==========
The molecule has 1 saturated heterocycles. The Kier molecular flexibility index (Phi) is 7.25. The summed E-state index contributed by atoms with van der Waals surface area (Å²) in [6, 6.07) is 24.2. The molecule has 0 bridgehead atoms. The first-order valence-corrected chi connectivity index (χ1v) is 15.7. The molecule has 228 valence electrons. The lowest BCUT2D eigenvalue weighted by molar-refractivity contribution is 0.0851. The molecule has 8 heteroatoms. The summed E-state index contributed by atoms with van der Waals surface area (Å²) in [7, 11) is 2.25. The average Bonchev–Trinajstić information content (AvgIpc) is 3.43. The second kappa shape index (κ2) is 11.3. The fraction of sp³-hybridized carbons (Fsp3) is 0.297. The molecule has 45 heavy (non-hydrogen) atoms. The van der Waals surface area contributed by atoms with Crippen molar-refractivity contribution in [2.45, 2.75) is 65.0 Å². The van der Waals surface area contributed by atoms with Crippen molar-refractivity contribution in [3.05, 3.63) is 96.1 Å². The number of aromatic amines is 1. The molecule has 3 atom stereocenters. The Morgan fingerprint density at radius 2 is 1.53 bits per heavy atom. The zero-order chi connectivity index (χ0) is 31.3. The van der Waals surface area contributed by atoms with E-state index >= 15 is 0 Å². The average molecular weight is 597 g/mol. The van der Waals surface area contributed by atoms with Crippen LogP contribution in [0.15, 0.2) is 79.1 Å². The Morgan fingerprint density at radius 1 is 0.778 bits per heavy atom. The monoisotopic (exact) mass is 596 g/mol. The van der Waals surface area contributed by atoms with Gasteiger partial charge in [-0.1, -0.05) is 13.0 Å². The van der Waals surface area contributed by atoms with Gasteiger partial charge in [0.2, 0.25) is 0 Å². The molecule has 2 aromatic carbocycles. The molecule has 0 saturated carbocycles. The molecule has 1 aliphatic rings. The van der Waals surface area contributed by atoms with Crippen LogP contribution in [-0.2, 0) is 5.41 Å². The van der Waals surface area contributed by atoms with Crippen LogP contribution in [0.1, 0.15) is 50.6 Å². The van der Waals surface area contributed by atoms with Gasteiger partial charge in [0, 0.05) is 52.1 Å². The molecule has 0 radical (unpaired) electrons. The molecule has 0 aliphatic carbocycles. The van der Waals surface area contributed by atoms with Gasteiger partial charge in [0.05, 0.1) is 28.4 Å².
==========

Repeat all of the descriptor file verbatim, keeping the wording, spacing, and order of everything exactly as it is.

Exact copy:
The molecule has 1 saturated heterocycles. The Kier molecular flexibility index (Phi) is 7.25. The summed E-state index contributed by atoms with van der Waals surface area (Å²) in [6, 6.07) is 24.2. The molecule has 0 bridgehead atoms. The first-order valence-corrected chi connectivity index (χ1v) is 15.7. The molecule has 228 valence electrons. The lowest BCUT2D eigenvalue weighted by molar-refractivity contribution is 0.0851. The molecule has 8 heteroatoms. The summed E-state index contributed by atoms with van der Waals surface area (Å²) in [7, 11) is 2.25. The average Bonchev–Trinajstić information content (AvgIpc) is 3.43. The second kappa shape index (κ2) is 11.3. The fraction of sp³-hybridized carbons (Fsp3) is 0.297. The molecule has 45 heavy (non-hydrogen) atoms. The van der Waals surface area contributed by atoms with Crippen molar-refractivity contribution in [2.45, 2.75) is 65.0 Å². The van der Waals surface area contributed by atoms with Crippen molar-refractivity contribution in [3.05, 3.63) is 96.1 Å². The number of aromatic amines is 1. The molecule has 3 atom stereocenters. The Morgan fingerprint density at radius 2 is 1.53 bits per heavy atom. The zero-order chi connectivity index (χ0) is 31.3. The van der Waals surface area contributed by atoms with E-state index >= 15 is 0 Å². The average molecular weight is 597 g/mol. The van der Waals surface area contributed by atoms with Crippen LogP contribution in [0.15, 0.2) is 79.1 Å². The Morgan fingerprint density at radius 1 is 0.778 bits per heavy atom. The monoisotopic (exact) mass is 596 g/mol. The van der Waals surface area contributed by atoms with Gasteiger partial charge in [-0.1, -0.05) is 13.0 Å². The van der Waals surface area contributed by atoms with Gasteiger partial charge in [0.2, 0.25) is 0 Å². The molecule has 2 aromatic carbocycles. The molecule has 0 saturated carbocycles. The molecule has 1 aliphatic rings. The van der Waals surface area contributed by atoms with Crippen LogP contribution in [-0.2, 0) is 5.41 Å². The van der Waals surface area contributed by atoms with Crippen LogP contribution in [0.1, 0.15) is 50.6 Å². The van der Waals surface area contributed by atoms with Gasteiger partial charge in [0, 0.05) is 52.1 Å². The molecule has 0 radical (unpaired) electrons. The molecule has 0 aliphatic carbocycles. The van der Waals surface area contributed by atoms with Gasteiger partial charge in [0.05, 0.1) is 28.4 Å².